Graffiti in central Havana
W is 16 and is always on G Street. I like talking to him because he floods me with a feeling of CHANGE that I don’t find in any other place in this territory. He doesn't make me remember when I was 16 like him, nor does he seem like any of my friends from that time, in him there is something we didn’t have: conscience.
I know the word sounds a little “Che-like,” but there isn’t another to define a boy so young who is already thinking about what he wants to do with his life, and fighting to achieve it. He doesn’t want to leave the country, and he fearlessly plays the songs of Los Aldeanos, Porno Para Ricardo and La Babosa Azul in little groups in the park. He has very interesting political ideas and says things that make me delirious when I think that I’m almost twice his age. W has come to three conclusions:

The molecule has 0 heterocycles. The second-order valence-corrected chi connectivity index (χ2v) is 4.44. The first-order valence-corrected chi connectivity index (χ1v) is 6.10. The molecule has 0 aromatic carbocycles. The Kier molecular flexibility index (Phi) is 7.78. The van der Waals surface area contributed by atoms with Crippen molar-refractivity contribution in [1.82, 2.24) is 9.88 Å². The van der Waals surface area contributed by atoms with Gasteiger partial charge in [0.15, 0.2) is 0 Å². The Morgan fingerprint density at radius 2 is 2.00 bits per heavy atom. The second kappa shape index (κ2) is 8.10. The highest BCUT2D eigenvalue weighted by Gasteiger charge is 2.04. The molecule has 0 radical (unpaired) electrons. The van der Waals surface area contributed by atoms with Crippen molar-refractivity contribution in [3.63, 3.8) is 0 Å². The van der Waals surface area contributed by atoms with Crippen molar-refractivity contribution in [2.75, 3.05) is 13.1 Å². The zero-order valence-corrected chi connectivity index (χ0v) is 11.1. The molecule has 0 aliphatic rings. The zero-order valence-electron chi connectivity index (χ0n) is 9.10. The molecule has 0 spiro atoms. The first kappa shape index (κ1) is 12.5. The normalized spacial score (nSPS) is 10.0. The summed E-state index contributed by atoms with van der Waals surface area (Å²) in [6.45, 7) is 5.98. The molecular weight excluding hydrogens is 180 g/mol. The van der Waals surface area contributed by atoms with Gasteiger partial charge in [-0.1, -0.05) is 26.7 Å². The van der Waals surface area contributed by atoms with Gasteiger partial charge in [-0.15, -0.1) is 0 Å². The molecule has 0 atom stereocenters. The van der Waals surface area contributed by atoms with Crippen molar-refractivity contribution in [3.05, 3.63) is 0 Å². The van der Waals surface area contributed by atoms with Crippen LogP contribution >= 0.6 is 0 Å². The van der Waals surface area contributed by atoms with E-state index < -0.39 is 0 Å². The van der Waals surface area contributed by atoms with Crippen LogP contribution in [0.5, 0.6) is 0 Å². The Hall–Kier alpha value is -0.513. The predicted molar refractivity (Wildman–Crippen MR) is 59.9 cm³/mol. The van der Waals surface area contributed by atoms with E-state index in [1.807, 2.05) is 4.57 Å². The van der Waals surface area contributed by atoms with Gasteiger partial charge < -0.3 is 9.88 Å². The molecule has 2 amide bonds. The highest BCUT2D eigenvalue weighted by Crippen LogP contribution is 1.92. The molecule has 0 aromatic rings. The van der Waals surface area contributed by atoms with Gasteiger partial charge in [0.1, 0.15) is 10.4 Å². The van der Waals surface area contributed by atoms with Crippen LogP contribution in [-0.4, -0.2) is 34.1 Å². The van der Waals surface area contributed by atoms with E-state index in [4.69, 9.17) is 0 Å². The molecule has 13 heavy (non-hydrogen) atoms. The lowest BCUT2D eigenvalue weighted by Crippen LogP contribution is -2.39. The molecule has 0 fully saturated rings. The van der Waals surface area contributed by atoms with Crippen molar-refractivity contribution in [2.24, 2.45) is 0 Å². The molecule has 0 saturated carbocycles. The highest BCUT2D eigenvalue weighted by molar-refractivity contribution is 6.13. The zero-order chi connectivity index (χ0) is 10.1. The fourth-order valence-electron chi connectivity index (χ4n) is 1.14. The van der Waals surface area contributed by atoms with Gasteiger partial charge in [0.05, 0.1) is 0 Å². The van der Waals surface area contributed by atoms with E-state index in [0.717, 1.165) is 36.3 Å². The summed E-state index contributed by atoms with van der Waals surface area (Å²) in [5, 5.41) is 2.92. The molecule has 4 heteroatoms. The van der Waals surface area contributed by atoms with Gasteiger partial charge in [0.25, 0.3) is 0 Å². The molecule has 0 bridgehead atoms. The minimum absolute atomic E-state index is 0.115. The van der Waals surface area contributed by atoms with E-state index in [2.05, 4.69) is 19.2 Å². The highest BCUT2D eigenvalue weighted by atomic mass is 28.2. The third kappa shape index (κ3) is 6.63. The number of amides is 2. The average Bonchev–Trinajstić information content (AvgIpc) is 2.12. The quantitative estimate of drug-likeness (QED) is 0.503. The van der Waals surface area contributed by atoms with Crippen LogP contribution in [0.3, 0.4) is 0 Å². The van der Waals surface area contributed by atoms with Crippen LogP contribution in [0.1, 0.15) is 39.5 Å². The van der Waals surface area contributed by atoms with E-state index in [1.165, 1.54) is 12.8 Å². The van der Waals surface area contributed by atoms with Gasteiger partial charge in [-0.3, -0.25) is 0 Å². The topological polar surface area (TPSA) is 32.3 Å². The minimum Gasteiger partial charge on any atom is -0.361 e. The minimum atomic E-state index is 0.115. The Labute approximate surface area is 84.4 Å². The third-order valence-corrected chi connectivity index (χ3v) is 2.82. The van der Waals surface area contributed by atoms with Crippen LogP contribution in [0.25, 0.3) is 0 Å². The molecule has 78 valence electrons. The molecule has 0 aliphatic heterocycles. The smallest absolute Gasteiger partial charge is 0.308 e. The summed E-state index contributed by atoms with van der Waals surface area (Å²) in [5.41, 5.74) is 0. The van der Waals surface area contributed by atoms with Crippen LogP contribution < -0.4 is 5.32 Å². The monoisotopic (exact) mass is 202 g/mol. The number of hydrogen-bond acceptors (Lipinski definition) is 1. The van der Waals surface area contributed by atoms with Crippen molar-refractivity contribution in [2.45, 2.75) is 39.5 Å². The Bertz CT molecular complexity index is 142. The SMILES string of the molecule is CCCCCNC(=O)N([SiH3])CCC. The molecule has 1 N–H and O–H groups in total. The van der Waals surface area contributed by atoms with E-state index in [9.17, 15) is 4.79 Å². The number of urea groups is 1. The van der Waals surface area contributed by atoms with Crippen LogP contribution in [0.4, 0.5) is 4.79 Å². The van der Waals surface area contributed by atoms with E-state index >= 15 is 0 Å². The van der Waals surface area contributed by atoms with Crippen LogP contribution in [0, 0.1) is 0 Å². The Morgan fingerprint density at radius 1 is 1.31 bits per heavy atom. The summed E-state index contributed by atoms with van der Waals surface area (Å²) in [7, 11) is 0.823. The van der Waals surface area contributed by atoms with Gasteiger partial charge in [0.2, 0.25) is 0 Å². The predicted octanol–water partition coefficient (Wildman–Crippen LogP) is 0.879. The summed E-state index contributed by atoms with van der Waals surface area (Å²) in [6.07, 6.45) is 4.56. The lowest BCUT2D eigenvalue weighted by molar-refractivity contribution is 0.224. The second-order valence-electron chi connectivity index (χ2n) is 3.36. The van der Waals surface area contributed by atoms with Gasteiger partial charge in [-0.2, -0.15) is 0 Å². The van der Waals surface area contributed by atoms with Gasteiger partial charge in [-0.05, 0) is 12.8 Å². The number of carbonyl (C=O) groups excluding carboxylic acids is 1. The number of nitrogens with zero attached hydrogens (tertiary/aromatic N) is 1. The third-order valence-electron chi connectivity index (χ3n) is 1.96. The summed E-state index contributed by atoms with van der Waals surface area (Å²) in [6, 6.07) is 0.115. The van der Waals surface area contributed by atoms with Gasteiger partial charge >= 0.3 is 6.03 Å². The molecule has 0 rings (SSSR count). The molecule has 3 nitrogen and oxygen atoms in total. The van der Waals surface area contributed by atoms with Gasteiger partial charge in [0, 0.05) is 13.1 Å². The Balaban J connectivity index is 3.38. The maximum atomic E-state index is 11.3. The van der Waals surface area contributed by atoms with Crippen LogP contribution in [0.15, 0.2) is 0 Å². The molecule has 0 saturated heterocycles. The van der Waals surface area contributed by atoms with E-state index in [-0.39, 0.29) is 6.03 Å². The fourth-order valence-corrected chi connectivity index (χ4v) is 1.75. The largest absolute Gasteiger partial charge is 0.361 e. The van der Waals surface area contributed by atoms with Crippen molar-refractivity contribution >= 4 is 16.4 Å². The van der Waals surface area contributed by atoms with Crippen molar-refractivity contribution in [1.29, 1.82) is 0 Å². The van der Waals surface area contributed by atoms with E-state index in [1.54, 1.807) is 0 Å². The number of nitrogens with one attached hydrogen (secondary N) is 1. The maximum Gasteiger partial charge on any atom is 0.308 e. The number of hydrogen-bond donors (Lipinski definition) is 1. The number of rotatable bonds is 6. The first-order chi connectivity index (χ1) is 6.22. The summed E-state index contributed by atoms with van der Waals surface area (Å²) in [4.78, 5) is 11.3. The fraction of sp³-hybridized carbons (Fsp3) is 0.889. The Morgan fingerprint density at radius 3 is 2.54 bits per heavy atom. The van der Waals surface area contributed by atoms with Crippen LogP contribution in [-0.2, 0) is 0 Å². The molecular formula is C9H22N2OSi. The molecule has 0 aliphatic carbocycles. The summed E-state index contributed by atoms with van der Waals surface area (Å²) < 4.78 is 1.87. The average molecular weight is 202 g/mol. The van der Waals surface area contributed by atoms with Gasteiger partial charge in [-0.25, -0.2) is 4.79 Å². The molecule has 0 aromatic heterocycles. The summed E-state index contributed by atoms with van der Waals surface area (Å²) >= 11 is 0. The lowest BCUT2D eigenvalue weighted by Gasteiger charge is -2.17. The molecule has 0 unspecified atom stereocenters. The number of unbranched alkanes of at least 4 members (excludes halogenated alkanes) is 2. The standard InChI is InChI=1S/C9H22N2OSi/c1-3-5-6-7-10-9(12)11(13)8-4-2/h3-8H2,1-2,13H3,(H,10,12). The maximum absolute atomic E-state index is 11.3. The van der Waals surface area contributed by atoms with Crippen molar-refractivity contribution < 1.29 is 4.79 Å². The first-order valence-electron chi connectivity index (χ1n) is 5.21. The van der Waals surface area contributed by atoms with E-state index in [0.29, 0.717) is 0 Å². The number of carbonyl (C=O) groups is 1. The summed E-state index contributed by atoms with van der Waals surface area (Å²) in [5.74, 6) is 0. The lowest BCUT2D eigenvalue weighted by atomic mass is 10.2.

- He doesn’t want to leave the country: “Let them go, some old men,” he says not knowing that a few decades before almost the same words were said in an interview by Dulce María Loynaz: “Let them go, those who came later.”
- He reads everything they give you on G, pamphlets, discs, books. He says that that to be able to know what exists in the power you have to read everything. The other day he scolded me because I said I wouldn’t read Fidel’s “History will absolve me,” even if you paid me.
- He’s convinced, along with all of his friends, that this doesn’t have even one breath left, and that you “can push the wall.”
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